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"Sometimes talking about things can produce ideas, or clarify our own thinking," Aulus said. "The danger lies in talking too much and not moving to action when action is needed - there needs to be a balance."

The young people had a tendency to act without reasoning things through, the old people had a tendency to try to see all sides and all outcomes without ever making a decision to act. Wisdom lay somewhere between those two extremes.

Tiberius was right, though; they had spent long enough in conversation for right now - they both had their various duties to return to, after what had been an interesting and enlightening conversation.

"Perhaps you would like to come to dinner some time - maybe with your sister. Especially if you are going to accompany me to wherever as my Tribune, it's only right that you should meet my family, and your sister will doubtless like to know the sort of man whose command you'll be under."

 

@Sarah

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"And we are neither philosophers, nor gladiators." The one was all thought, the other all action. But getting another's point of view could be greatly clarifying, even if one did not agree with it. Had their conversation helped Aulus clarify his own thoughts at all?

He'd enjoyed the conversation very much, and looked forward to more such in the future when he served under Aulus, but the Consul turned the tables again with an unexpected invitation to dinner at the Calpurnius Domus. "It would be a pleasure to share cena and to meet your family." Including his wife of whom Aulus spoke so highly and intriguingly. "And I doubt my sister will need persuading. Perhaps your lady wife can talk her into that book club." He suspected that it would sound much more enticing, coming from the lady herself rather than from Claudia's brother.

It was quite the invitation. Tiberius knew that his rank and birth opened many doors, but he didn't take that for granted. He had great respect for Aulus Calpurnius Praetextatus as the epitome of all a Roman man and statesman should be, and to be invited so was an honour.

@Sharpie

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"There is no harm in studying philosophy, or training with the sword - I would recommend doing both, though, rather than either or none. Though you seem to have already engaged with the idea of thinking a problem through and trying to find a solution to it." Although their discussion had been merely one in theory for the young man, Aulus had not at all formed the impression that he would charge recklessly ahead with an idea if it had been a practical problem he could see and tackle directly.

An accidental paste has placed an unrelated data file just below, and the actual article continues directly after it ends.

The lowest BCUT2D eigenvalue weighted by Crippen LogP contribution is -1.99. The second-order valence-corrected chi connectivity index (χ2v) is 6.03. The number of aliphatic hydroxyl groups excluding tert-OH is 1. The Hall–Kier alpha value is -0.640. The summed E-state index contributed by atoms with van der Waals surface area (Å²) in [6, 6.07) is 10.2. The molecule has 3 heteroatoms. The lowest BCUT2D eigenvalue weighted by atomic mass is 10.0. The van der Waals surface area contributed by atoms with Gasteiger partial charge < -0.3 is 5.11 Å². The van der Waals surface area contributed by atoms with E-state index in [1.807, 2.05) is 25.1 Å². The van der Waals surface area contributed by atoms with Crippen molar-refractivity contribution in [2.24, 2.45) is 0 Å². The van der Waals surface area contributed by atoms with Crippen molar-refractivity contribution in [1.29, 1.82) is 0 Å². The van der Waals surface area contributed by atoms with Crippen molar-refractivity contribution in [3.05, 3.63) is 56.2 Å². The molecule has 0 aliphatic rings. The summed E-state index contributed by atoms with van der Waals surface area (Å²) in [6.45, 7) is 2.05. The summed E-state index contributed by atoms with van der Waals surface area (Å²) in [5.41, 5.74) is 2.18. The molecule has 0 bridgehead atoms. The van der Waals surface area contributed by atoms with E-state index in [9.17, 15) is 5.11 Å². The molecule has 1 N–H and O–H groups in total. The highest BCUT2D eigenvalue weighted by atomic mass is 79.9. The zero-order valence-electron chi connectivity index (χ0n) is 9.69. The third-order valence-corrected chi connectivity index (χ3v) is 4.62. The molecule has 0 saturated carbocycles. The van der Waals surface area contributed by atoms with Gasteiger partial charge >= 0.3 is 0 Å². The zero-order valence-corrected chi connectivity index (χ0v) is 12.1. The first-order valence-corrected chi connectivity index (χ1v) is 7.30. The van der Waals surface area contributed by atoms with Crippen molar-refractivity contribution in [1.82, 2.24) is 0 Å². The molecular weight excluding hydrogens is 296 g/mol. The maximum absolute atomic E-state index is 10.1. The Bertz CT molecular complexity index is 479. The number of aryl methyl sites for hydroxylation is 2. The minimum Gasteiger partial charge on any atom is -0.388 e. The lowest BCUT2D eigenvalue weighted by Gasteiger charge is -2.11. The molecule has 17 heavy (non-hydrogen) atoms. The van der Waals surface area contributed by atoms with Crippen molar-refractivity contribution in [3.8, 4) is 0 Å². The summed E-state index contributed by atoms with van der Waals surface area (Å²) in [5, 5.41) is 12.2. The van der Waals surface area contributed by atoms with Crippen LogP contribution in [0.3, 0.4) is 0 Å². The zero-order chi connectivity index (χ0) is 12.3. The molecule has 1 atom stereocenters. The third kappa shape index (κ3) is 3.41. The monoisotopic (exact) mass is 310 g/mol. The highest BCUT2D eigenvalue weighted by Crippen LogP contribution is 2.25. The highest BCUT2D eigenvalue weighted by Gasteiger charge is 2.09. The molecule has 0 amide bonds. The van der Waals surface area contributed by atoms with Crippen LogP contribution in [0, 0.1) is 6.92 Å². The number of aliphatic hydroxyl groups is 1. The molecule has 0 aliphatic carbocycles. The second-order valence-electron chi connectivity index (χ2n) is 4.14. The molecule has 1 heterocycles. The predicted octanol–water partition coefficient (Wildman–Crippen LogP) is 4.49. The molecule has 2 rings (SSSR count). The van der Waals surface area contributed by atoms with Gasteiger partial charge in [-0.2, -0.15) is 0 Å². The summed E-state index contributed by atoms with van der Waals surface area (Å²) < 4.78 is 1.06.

He would make a very good officer - and an excellent councillor for Titus Augustus. Quintus' decision to retire must have been made far easier knowing that his son would have such an astute and perceptive advisor among his contemporaries.

"I shall not delay you any longer - your time is valuable, after all. And I will send you that invitation as soon as I have consulted Horatia as to a suitable day."

 

@Sarah

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Tiberius was of the view that there was no harm in studying anything, so long as one did not become focused on that thing purely. Certainly there were those who's calling was to become a master of some art, craft or school of thought, but those who would guide the Empire needed to have a much more all-encompassing understanding. "Of course Consul." He agreed. "Broad knowledge is beneficial. I meant only that we cannot afford to focus on one particular area, but take a wider view."

Aulus was challenging to think, and to choose his words with care. He had not yet started his tribuneship under him, yet already the Consul seemed committed to his role as teacher, guide and role model. It was gratifying in a way, and emphasised that the older man was as dedicated to the future of Rome as he was. His father must have been reassured, knowing that men like Aulus were guiding the Empire, and supporting himself and his brother.

I shall not delay you any longer - your time is valuable, after all.

That drew a faint, wry smile from the younger man. "As is yours, Lord Consul." Arguably more so. "Thank you for joining me, and I shall look forward to that invitation. Gods keep you."

OOC: Fin?